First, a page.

RIT professor images David Livingstone diaries

November 10, 2016, Rochester Institute of Technology
Rochester Institute of Technology professor Roger Easton digitally recovered content from the 19th century journals kept by British explorer David Livingstone. The images show pages from Livingstone's 1871 diary before (left) and after spectral imaging processing. Credit: Livingstone Spectral Imaging project

Multispectral imaging technology continues to recover new insights from the field diaries of 19th-century explorer David Livingstone. A team of scholars and scientists who worked on the Livingstone Spectral Imaging project will present their research in public talks in the United Kingdom in November.

While stranded in Central Africa, Livingstone composed letters, diaries, maps and sketches on scraps of paper using inks made from local berries. His writings and drawings document the Central African slave trade, social dynamics among local populations and geographical information.

"Because of the poor quality of the ink, the works probably had only been read by Livingstone himself," said Roger Easton, professor in the Chester F. Carlson Center for Imaging Science at Rochester Institute of Technology, who imaged the Livingstone documents.

Easton is a member of a team of scholars and scientists, led by Adrian Wisnicki, assistant professor of English at the University of Nebraska-Lincoln, and Megan Ward, assistant professor at Oregon State University, that has assembled a digitally processed archived dedicated to the explorer. Livingstone Online: Illuminating Imperial Exploration archives more than 7,500 digital documents of original material.

To make Livingstone's writings readable, advanced and analysis was conducted by a team that included Easton and Keith Knox, retired scientist from the U.S. Air Force Research Labs.

The team of four scholars and scientists will present the results of the David Livingstone Spectral Imaging project—including both the technical aspects of the imaging and the results of the scholarly studies—in talks at the University of Edinburgh on Nov. 14, the University of Oxford on Nov. 16 and Queen's University in Belfast on Nov. 18.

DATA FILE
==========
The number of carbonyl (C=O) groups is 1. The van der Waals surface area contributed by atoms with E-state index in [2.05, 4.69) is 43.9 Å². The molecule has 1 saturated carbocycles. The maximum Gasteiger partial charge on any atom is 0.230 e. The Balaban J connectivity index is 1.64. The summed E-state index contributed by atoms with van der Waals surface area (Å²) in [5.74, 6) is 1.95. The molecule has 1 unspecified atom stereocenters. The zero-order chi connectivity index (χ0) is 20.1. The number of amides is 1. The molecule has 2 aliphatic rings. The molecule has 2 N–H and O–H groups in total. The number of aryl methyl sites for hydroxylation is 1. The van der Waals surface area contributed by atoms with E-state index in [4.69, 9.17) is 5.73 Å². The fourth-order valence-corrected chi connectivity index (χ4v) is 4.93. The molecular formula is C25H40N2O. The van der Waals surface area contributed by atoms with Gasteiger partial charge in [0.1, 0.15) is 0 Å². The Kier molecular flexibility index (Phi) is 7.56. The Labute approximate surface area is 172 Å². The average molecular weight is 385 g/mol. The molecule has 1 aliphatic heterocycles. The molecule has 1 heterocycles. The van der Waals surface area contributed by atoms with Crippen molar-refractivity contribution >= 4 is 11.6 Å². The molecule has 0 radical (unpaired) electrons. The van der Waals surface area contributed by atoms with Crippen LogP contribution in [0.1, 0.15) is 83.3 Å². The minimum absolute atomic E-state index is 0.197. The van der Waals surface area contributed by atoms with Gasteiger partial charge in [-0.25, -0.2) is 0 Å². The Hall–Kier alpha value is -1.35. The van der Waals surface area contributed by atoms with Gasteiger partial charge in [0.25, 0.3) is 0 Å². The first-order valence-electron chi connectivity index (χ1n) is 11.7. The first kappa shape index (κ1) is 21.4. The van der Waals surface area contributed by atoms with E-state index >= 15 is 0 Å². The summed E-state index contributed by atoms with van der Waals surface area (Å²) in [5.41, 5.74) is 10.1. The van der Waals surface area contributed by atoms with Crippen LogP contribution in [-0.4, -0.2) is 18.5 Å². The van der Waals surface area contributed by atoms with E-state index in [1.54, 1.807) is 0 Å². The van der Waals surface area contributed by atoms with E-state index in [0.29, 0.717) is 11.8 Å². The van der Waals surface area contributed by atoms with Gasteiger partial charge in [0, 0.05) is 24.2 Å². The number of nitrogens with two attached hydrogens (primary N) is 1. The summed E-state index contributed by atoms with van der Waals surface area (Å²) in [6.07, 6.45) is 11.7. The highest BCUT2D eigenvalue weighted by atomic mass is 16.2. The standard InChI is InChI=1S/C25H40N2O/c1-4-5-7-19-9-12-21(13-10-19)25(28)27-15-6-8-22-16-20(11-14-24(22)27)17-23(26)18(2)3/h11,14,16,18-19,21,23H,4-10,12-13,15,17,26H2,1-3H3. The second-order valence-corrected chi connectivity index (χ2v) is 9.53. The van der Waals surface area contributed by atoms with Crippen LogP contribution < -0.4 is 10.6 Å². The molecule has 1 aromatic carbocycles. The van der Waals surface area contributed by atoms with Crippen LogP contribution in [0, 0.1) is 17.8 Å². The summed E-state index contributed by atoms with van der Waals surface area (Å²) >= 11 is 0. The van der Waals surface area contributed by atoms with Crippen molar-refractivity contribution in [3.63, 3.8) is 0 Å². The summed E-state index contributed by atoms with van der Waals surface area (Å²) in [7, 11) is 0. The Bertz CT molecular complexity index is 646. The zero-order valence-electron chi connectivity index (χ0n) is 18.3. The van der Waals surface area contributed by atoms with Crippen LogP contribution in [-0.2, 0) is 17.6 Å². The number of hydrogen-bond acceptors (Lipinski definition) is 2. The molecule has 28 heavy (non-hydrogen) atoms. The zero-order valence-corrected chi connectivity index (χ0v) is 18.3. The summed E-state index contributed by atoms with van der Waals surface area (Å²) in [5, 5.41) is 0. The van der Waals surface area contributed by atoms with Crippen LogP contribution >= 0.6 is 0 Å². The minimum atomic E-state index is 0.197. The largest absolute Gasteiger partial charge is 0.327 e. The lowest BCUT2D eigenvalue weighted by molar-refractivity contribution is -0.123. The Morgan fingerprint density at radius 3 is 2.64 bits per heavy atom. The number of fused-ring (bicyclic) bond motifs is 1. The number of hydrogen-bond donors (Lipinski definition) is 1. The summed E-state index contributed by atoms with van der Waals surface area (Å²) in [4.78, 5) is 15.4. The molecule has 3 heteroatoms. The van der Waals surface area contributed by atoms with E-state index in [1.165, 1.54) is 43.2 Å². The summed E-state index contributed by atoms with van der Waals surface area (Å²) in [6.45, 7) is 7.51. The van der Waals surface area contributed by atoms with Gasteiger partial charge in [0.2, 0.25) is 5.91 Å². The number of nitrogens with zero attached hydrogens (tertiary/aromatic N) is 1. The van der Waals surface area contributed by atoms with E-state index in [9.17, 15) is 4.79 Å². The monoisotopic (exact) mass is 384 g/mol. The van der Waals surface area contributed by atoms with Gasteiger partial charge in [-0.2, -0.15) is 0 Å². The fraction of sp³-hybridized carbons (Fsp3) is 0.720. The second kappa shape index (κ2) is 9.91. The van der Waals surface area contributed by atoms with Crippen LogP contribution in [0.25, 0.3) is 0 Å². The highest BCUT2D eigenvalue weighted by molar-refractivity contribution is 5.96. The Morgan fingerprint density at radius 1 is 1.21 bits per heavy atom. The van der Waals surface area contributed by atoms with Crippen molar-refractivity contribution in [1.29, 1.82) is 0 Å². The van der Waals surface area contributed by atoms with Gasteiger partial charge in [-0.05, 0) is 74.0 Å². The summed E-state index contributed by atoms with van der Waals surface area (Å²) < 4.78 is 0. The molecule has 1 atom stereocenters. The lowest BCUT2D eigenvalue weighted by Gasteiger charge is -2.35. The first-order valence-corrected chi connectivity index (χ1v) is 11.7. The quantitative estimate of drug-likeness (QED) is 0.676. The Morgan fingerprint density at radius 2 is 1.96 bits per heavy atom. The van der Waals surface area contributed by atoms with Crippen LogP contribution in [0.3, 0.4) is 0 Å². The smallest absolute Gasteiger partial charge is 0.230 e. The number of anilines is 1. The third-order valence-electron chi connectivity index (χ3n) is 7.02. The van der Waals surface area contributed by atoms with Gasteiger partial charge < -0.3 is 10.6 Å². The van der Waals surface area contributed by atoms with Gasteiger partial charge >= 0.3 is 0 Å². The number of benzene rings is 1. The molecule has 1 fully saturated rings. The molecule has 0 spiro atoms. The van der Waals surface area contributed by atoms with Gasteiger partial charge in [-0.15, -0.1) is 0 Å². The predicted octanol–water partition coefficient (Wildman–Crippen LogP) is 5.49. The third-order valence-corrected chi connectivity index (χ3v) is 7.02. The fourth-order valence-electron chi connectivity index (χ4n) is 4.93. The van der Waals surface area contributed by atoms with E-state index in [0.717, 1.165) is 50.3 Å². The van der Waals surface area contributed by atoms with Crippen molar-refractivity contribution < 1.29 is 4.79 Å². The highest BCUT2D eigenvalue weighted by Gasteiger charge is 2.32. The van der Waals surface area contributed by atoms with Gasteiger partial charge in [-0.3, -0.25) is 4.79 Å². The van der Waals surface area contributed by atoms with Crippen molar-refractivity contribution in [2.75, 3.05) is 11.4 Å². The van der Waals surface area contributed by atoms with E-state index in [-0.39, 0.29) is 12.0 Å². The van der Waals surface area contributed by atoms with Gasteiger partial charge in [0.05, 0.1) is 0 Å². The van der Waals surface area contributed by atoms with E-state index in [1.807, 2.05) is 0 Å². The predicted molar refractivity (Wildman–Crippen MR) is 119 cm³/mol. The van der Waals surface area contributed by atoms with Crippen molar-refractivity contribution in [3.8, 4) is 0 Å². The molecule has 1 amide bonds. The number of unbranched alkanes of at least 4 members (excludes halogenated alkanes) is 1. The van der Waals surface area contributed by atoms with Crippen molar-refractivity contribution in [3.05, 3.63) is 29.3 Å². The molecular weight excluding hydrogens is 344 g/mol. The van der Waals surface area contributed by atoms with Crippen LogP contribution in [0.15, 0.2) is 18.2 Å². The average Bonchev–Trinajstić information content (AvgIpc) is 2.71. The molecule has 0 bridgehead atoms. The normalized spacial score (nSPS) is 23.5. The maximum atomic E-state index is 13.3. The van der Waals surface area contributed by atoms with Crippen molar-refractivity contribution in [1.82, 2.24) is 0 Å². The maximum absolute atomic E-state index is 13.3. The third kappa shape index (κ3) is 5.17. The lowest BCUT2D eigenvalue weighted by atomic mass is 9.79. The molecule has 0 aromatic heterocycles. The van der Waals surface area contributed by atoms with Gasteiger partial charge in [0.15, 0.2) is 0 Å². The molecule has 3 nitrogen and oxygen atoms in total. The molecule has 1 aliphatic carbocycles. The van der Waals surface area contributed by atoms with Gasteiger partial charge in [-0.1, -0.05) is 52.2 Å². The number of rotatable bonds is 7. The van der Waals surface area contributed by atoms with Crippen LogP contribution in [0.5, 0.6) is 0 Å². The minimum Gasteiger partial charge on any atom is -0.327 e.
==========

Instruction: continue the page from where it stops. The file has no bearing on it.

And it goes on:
Explore further: Newly deciphered diary muddles Livingstone legend

Related Stories

Newly deciphered diary muddles Livingstone legend

November 2, 2011

He is one of history's most famous explorers, and his first-person account of a 19th-century massacre in Africa helped lead to the closure of one of the continent's most notorious slave markets.

David Livingstone letter deciphered at last

July 2, 2010

(AP) -- The contents of a long-illegible letter written by famed 19th century explorer David Livingstone have finally been deciphered, a British university said Friday, nearly 140 years after he wrote of his despair at ever ...

Looking at art with a neurobiologist's eye

November 19, 2012

Her enigmatic expression has been the topic of artistic debate for hundreds of years. But the reason the Mona Lisa's mouth—part smile, part pursed lip—is so confounding has to do with the eyes, according to one Harvard ...

Gaming claims don’t add up

April 17, 2012

The level of charitable and community contributions provided by poker machine operators is ‘miniscule’ in comparison to the amount of money lost by poker machine users within local communities, a new study has shown.

Recommended for you

Rare fossil bird deepens mystery of avian extinctions

November 13, 2018

During the late Cretaceous period, more than 65 million years ago, birds belonging to hundreds of different species flitted around the dinosaurs and through the forests as abundantly as they flit about our woods and fields ...

Violent crime rates rise in warmer winters

November 13, 2018

As global temperatures climb, warmer winters in parts of the country may set the scene for higher rates of violent crimes such as assault and robbery, according to a new CIRES study.

0 comments

Please sign in to add a comment. Registration is free, and takes less than a minute. Read more

Click here to reset your password.
Sign in to get notified via email when new comments are made.